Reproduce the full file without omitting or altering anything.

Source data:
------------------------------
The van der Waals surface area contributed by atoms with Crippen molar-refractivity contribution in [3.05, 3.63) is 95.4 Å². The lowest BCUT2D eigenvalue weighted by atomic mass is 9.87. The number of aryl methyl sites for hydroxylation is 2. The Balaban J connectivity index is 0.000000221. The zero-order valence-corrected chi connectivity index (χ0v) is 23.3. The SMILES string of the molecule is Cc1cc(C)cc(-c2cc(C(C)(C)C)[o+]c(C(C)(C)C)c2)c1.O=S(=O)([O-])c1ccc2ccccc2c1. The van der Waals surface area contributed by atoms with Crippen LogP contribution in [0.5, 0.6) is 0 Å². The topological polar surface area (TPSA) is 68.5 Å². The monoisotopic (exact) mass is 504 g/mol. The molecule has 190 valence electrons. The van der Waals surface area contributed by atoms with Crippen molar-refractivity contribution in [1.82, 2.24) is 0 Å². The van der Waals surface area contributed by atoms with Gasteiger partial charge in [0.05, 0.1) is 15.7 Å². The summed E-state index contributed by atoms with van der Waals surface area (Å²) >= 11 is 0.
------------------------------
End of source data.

The van der Waals surface area contributed by atoms with Crippen molar-refractivity contribution in [3.05, 3.63) is 95.4 Å². The lowest BCUT2D eigenvalue weighted by atomic mass is 9.87. The number of aryl methyl sites for hydroxylation is 2. The Balaban J connectivity index is 0.000000221. The zero-order valence-corrected chi connectivity index (χ0v) is 23.3. The SMILES string of the molecule is Cc1cc(C)cc(-c2cc(C(C)(C)C)[o+]c(C(C)(C)C)c2)c1.O=S(=O)([O-])c1ccc2ccccc2c1. The van der Waals surface area contributed by atoms with Crippen LogP contribution in [0.5, 0.6) is 0 Å². The topological polar surface area (TPSA) is 68.5 Å². The monoisotopic (exact) mass is 504 g/mol. The molecule has 190 valence electrons. The van der Waals surface area contributed by atoms with Crippen molar-refractivity contribution in [1.82, 2.24) is 0 Å². The van der Waals surface area contributed by atoms with Gasteiger partial charge in [0.05, 0.1) is 15.7 Å². The summed E-state index contributed by atoms with van der Waals surface area (Å²) >= 11 is 0.